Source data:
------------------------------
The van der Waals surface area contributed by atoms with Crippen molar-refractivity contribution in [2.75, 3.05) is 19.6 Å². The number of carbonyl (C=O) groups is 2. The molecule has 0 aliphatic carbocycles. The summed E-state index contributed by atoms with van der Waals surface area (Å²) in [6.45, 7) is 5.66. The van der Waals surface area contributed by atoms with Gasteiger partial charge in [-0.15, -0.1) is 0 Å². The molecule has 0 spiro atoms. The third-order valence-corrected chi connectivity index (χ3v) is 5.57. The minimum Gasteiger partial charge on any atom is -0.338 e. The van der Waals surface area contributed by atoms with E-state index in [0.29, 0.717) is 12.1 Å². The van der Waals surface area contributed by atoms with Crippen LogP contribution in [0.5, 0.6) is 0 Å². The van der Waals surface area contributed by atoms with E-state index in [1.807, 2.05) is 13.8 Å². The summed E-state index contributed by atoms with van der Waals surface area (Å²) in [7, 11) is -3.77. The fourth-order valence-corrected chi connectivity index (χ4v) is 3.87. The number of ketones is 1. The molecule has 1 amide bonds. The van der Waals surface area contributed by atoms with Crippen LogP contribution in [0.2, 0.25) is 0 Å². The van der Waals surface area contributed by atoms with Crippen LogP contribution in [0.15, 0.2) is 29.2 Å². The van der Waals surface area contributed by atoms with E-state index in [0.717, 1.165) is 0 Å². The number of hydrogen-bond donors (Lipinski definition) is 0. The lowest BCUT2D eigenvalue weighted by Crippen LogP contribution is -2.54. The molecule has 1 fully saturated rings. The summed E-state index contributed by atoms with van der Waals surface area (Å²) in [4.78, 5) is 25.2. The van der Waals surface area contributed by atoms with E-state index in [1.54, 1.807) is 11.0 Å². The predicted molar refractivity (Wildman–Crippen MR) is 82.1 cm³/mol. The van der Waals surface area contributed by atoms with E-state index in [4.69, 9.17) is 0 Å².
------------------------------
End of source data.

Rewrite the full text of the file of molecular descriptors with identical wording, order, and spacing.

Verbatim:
The van der Waals surface area contributed by atoms with Crippen molar-refractivity contribution in [2.75, 3.05) is 19.6 Å². The number of carbonyl (C=O) groups is 2. The molecule has 0 aliphatic carbocycles. The summed E-state index contributed by atoms with van der Waals surface area (Å²) in [6.45, 7) is 5.66. The van der Waals surface area contributed by atoms with Gasteiger partial charge in [-0.15, -0.1) is 0 Å². The molecule has 0 spiro atoms. The third-order valence-corrected chi connectivity index (χ3v) is 5.57. The minimum Gasteiger partial charge on any atom is -0.338 e. The van der Waals surface area contributed by atoms with E-state index in [0.29, 0.717) is 12.1 Å². The van der Waals surface area contributed by atoms with Crippen LogP contribution in [0.5, 0.6) is 0 Å². The van der Waals surface area contributed by atoms with E-state index in [1.807, 2.05) is 13.8 Å². The summed E-state index contributed by atoms with van der Waals surface area (Å²) in [7, 11) is -3.77. The fourth-order valence-corrected chi connectivity index (χ4v) is 3.87. The number of ketones is 1. The molecule has 1 amide bonds. The van der Waals surface area contributed by atoms with Crippen LogP contribution in [0.2, 0.25) is 0 Å². The van der Waals surface area contributed by atoms with Crippen LogP contribution in [0.15, 0.2) is 29.2 Å². The van der Waals surface area contributed by atoms with E-state index in [0.717, 1.165) is 0 Å². The number of hydrogen-bond donors (Lipinski definition) is 0. The lowest BCUT2D eigenvalue weighted by Crippen LogP contribution is -2.54. The molecule has 1 fully saturated rings. The summed E-state index contributed by atoms with van der Waals surface area (Å²) in [4.78, 5) is 25.2. The van der Waals surface area contributed by atoms with E-state index in [1.54, 1.807) is 11.0 Å². The predicted molar refractivity (Wildman–Crippen MR) is 82.1 cm³/mol. The van der Waals surface area contributed by atoms with E-state index in [4.69, 9.17) is 0 Å².